epaulette shark

An interesting fact about the epaulette shark is that it can actually turn off its non-essential bodily functions for several hours in order to survive in low-oxygen areas in the water. This is helpful when they get caught in tide pools. Scientists are conducting research on this shark in order to find out how it works so they can use that knowledge to help stroke patients or patients undergoing heart surgeries.

At dusk and at dawn, the epaulette shark hunts for its prey with electroreception and a strong sense of smell. It likes to feed on crustaceans and segmented worms; young epaulette sharks usually eat polychaete worms. With its short snout, the epaulette shark can burrow through the sand to find its prey. The shark has small but sharp teeth – they are broad on the bottom and very narrowly triangular on the top. The teeth can be flattened to form crushing plates! Their unique teeth help them be able to crush through hard-shelled prey. However, it takes them a while to chew food before swallowing.

Since the shark is pretty small, it has a lot of predators including larger fish and other sharks. However, the two big black spots on their back can fool predators into thinking that the spots are the huge eyes of a bigger fish.

Humans aren’t predators that the epaulette shark has to worry about, since commercial fisheries aren’t interested in the shark. However, people at beaches can easily catch the shark because it’s not fast moving (remember the large pectoral fins). It might “run” away from you on its fins. It is harmless to people, but it might give a small bite if touched or handled in any way.

The docile, spotted little shark is listed as Least Concern by the IUCN.

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Galapagos Shark Facts

In 1905, a gray shark with a ridge between its two dorsal fins was swimming around the Galapagos Islands when it was discovered and named the Galapagos shark. It is also known as the grey reef whaler and mackerel shark.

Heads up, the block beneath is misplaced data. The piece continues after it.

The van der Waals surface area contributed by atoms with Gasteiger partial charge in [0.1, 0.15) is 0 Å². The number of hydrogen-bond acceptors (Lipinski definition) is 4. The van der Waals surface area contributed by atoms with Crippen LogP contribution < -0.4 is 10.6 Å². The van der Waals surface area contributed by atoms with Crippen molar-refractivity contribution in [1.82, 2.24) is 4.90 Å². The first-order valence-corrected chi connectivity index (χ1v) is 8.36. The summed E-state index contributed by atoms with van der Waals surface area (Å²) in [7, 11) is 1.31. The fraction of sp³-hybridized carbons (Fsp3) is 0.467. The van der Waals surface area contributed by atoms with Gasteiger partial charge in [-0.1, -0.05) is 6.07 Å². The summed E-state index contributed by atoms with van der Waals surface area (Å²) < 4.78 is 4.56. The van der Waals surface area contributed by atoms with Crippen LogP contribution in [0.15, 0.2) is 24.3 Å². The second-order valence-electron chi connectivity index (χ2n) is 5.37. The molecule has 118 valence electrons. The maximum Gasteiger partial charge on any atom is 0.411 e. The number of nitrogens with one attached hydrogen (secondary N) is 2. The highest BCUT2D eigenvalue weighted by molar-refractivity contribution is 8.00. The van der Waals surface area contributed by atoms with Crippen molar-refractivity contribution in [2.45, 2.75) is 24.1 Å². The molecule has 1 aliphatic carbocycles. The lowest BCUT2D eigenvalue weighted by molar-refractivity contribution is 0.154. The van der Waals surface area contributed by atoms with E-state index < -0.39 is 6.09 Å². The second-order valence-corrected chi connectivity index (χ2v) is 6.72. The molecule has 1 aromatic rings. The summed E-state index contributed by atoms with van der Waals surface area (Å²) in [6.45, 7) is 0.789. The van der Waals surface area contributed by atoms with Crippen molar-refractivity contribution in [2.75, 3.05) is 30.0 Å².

The average size of the aggressive shark is 10 feet long, but they can grow up to 12 feet long. The body is slender and its first dorsal fin is tall and almost straight, poking out of the water menacingly. It strongly resembles two other sharks – the grey reef shark and the dusky shark, so some confusion in data have been reported due to the resemblance. One good way to tell the difference between the Galapagos shark and the dusty shark, other than the difference in their dorsal fins (it is taller in the Galapagos shark), is to count the number of precaudal vertebrae. There is 103 to 109 in the Galapagos shark and only 86 to 97 in the dusky shark. However, you can’t exactly do this while you’re underwater observing them – so it’s really hard to tell the difference if you see one of these sharks swimming in the water.

Galapagos Shark

They prey on squid, eels, octopus, flatheads, groupers, flatfish, triggerfish, and other fish that dwell on the ocean floor. They also eat young pups of their own species, so pups usually stay in shallow waters to keep themselves safe and alive. Their upper teeth are serrated and broadly triangular. The lower teeth is finely serrated. However, the shark isn’t limited to fish and invertebrates – they often feed on sea lions and marine iguanas that live on islands.

The Galapagos shark usually travels in schools. They live in open, warm oceans at depths of 16 to 200 feet. They can be found in tropical seas near islands. The shark prefers clear, tropical waters with strong currents. They like to swim above coral or rocky bottoms. Their distribution around the world is very patchy – they can be found in diverse areas from the Virgin Islands to Hawaii to Walter;s Shoal, south of Madagascar.